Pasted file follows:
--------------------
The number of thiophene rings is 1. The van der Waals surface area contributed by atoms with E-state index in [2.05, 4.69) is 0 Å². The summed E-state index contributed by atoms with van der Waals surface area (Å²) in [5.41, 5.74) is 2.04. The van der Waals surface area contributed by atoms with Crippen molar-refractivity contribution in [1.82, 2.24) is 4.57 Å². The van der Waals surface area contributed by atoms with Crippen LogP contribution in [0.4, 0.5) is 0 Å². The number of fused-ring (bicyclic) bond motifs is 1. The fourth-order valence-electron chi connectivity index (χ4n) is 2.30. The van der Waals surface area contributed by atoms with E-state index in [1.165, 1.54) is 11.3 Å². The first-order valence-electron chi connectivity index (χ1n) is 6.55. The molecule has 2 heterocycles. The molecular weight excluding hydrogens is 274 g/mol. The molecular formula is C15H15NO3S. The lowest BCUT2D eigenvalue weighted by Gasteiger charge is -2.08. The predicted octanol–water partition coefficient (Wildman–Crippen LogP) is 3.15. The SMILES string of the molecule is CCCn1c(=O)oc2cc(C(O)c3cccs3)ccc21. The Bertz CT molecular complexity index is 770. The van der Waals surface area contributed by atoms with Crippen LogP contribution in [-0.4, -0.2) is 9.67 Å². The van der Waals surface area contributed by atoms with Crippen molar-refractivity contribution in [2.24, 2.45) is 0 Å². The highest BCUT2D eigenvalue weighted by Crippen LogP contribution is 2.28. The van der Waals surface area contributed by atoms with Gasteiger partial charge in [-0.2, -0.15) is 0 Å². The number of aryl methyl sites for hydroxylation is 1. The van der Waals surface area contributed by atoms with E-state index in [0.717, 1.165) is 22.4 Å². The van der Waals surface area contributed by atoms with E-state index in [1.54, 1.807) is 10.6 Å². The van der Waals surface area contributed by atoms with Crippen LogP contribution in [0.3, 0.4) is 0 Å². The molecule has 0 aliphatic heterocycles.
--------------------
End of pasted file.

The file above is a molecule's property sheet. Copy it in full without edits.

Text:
The number of thiophene rings is 1. The van der Waals surface area contributed by atoms with E-state index in [2.05, 4.69) is 0 Å². The summed E-state index contributed by atoms with van der Waals surface area (Å²) in [5.41, 5.74) is 2.04. The van der Waals surface area contributed by atoms with Crippen molar-refractivity contribution in [1.82, 2.24) is 4.57 Å². The van der Waals surface area contributed by atoms with Crippen LogP contribution in [0.4, 0.5) is 0 Å². The number of fused-ring (bicyclic) bond motifs is 1. The fourth-order valence-electron chi connectivity index (χ4n) is 2.30. The van der Waals surface area contributed by atoms with E-state index in [1.165, 1.54) is 11.3 Å². The first-order valence-electron chi connectivity index (χ1n) is 6.55. The molecule has 2 heterocycles. The molecular weight excluding hydrogens is 274 g/mol. The molecular formula is C15H15NO3S. The lowest BCUT2D eigenvalue weighted by Gasteiger charge is -2.08. The predicted octanol–water partition coefficient (Wildman–Crippen LogP) is 3.15. The SMILES string of the molecule is CCCn1c(=O)oc2cc(C(O)c3cccs3)ccc21. The Bertz CT molecular complexity index is 770. The van der Waals surface area contributed by atoms with Crippen LogP contribution in [-0.4, -0.2) is 9.67 Å². The van der Waals surface area contributed by atoms with Crippen molar-refractivity contribution in [2.24, 2.45) is 0 Å². The highest BCUT2D eigenvalue weighted by Crippen LogP contribution is 2.28. The van der Waals surface area contributed by atoms with Gasteiger partial charge in [-0.2, -0.15) is 0 Å². The number of aryl methyl sites for hydroxylation is 1. The van der Waals surface area contributed by atoms with E-state index in [0.717, 1.165) is 22.4 Å². The van der Waals surface area contributed by atoms with E-state index in [1.54, 1.807) is 10.6 Å². The van der Waals surface area contributed by atoms with Crippen LogP contribution in [0.3, 0.4) is 0 Å². The molecule has 0 aliphatic heterocycles.